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“We tend to think animals are lower than us, but all the scientists in the world couldn’t design and operate a bumblebee’s wing. We can’t jump or run very fast, and we can’t carry vast weights like an ant can. We can’t see in the dark and we can’t fly except crammed in a noisy tube like sardines, which doesn’t count. Humans compared to animals are almost totally deaf, and we can’t smell a fart in an elevator by their standards. We are finite and separate, and neurotic, while the consciousness of an animal is at peace and eternal. We strive and go crazy to become more important. Animals rest and sleep and enjoy the company of each other. We think we have evolved upwards from animals but we have lost almost all of their qualities and abilities. The idea that animals don’t have consciousness or that they don’t have a soul is rather crass. It shows a lack of consciousness. They talk, they have families, they feel things, they act individually or together to solve problems, they often care of their young as a tribal unit. They play, they travel, and medicate themselves when they get sick. They cry when others in the herd die, they know about us humans. Of course they have a soul, a very pristine one. We humans are only now attempting with the recent rise in consciousness to achieve the soul that animals have naturally.”

– Stuart Wilde


Credits: Photograph – Themetapicture.  Poem/Quote: Sensual Starfish


Yes. Yes. Yes. Yes. Yes. Yes. Yes. Yes. Yes!

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We become religious,
then we turn from it,
then we are in need and maybe we turn back.
We turn to making money,
then we turn to the moral life,
then we think about money again.
We meet wonderful people, but lose them
in our busyness.
We’re, as the saying goes, all over the place.
Steadfastness, it seems,
is more about dogs than about us.
One of the reasons we love them so much.

~ Mary Oliver


Credits:

  • Thank you MJL for sharing the poem.  I must check out Mary Oliver’s book “Dog Songs.”  Amazing reviews on Amazon.
  • Poem Source: “How It Is with Us, and How It Is with Them” by Mary Oliver, from Dog Songs via Writersalmanac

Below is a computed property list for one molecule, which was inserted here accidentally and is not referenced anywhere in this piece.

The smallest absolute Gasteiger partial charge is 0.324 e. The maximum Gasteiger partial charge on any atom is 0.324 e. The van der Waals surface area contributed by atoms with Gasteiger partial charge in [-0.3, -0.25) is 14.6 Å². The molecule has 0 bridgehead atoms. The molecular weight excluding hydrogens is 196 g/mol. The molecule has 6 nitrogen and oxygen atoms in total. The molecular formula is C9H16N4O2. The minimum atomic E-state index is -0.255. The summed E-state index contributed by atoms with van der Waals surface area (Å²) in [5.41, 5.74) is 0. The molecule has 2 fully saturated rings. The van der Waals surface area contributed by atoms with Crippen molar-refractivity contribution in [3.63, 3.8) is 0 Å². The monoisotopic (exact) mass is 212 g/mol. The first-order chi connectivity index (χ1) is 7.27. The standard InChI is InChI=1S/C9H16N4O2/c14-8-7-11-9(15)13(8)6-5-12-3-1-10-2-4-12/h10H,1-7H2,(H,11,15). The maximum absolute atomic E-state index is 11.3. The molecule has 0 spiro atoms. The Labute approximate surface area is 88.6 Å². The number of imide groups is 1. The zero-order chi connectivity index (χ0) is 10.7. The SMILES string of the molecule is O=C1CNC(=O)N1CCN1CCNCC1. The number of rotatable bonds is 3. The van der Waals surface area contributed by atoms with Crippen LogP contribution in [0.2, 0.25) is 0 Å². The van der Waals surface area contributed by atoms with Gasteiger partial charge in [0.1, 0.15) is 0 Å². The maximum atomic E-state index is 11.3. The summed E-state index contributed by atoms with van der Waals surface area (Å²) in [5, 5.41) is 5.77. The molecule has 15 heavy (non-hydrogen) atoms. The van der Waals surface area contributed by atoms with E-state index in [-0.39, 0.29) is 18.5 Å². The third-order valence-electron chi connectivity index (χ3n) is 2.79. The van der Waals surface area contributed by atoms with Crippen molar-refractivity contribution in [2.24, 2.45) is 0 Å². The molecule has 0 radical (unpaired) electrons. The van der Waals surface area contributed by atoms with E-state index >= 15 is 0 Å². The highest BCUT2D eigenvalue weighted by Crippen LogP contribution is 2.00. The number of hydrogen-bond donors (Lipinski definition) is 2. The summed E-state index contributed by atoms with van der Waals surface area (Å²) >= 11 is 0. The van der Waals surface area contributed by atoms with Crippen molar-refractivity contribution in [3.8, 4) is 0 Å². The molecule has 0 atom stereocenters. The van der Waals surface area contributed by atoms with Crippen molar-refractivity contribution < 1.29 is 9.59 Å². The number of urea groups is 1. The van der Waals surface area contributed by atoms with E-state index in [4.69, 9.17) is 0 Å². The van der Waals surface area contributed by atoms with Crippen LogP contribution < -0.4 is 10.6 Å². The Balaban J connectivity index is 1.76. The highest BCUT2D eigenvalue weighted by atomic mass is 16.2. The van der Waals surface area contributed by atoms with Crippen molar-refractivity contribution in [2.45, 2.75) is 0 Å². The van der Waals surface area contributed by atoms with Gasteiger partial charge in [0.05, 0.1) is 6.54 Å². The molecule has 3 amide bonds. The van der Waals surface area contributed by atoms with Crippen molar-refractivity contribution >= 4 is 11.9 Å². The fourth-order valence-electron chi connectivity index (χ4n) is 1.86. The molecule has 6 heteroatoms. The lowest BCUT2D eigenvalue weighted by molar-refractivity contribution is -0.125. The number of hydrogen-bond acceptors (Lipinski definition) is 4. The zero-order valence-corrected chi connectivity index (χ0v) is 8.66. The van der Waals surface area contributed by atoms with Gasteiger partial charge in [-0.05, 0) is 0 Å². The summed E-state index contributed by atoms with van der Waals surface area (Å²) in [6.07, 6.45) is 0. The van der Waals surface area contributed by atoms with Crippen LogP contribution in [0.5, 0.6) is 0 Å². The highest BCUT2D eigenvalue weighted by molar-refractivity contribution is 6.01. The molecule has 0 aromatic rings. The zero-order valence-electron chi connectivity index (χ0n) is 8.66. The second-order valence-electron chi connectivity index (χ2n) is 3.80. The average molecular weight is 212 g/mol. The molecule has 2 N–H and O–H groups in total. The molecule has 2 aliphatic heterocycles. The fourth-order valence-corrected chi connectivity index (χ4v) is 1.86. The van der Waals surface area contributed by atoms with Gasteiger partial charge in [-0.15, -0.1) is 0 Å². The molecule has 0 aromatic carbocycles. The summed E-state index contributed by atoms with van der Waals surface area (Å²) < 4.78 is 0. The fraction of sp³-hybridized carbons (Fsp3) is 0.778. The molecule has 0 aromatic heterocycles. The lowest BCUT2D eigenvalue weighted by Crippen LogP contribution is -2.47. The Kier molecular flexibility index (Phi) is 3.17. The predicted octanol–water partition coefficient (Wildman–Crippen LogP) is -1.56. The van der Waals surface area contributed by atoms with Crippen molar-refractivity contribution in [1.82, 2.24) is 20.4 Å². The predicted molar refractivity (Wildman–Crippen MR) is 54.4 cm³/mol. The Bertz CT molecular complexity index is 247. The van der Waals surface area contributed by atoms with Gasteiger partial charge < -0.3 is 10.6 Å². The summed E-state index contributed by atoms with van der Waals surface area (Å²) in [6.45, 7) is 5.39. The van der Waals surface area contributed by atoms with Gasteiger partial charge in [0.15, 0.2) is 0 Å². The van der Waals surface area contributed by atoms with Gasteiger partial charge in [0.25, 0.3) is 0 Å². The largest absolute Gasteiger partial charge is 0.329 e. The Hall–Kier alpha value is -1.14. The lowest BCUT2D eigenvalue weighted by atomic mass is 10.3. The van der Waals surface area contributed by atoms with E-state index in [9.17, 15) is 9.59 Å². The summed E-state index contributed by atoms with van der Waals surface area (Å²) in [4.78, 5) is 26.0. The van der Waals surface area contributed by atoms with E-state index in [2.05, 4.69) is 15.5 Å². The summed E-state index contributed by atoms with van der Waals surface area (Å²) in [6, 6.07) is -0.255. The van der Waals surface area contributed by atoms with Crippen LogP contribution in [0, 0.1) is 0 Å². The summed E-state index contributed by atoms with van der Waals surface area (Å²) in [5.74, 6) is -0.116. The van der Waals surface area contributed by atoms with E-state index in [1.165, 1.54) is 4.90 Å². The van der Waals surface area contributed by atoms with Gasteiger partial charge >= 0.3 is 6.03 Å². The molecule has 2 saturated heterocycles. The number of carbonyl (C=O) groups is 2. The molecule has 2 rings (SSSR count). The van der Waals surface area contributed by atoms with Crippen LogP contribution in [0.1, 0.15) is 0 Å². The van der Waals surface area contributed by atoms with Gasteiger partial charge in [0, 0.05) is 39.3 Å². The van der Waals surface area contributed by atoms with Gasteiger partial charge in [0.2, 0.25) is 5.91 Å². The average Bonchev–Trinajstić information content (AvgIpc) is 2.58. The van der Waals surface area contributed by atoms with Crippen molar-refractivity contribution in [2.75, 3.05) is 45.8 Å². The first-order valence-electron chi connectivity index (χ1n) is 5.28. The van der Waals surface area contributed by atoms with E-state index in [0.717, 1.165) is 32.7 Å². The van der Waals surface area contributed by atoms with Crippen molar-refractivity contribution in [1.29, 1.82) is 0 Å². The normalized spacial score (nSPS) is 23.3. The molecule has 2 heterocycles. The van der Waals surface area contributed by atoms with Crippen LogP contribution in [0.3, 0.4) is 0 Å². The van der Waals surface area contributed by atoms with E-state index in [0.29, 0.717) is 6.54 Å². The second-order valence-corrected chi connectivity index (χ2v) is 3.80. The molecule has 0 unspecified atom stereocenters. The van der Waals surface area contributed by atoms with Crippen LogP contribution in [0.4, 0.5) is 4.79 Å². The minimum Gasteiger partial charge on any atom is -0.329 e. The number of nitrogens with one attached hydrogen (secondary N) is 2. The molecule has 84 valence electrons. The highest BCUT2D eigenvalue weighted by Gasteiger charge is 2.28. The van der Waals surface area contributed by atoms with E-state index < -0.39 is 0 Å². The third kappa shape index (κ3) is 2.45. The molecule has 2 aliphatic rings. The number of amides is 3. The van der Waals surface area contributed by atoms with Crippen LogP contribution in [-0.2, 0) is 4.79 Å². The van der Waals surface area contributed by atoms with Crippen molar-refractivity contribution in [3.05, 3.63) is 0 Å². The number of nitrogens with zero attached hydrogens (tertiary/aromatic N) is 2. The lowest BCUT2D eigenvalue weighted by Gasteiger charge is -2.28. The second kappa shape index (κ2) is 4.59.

• Thank you Susan for the picture of our Zeke.

Frans Lanting

“No photographer turns animals into art more completely than Frans Lanting,” writes The New Yorker. Lanting’s images have been featured in exhibitions at major museums and leading art galleries around the world.

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“Impalas alarmed, Serengeti National Park, Tanzania: I keep three cameras on the seat next to me, each mounted with a different lens, allowing me to frame a moment any way it unfolds–far or wide. For this image I grabbed a Nikkor 300mm f2.8 lens to crop in smoothly on a herd of impalas when one alarm call transformed a placid scattering of grazers into a scene of suspense. An ever-present sense of danger characterizes the African plains. This image visualizes fear by inferring it. The collective gaze of the impalas points at something invisible, hidden in plain view–in a moment that could not have been chased, only waited for.”

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“Macaws over river, Tambopata National Reserve, Peru: Perched on a scaffold a hundred feet above a clay lick where macaws gather, I had an eagle’s-eye view of their coming and goings as they flew over the muddy river below. From that perspective I could see how each species of macaw flashes a distinctive combination of colors and patterns visible only from above.”


Source: DON’T MISS checking out his Lanting’s other photographs here.

FRANS LANTING has been hailed as one of the great photographers of our time. His influential work appears in books, magazines, and exhibitions around the world. Born in Rotterdam, the Netherlands, he earned a master’s degree in economics then moved to the United States to study environmental planning.  Soon after, he began photographing the natural world–and never turned back.  For three decades he has documented wildlife from the Amazon to Antarctica to promote understanding about the Earth and its natural history through images that convey a passion for nature and a sense of wonder about our living planet. See his full bio here.


T.G.I.F.: We choose to be happy!

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Source: Themetapicture.com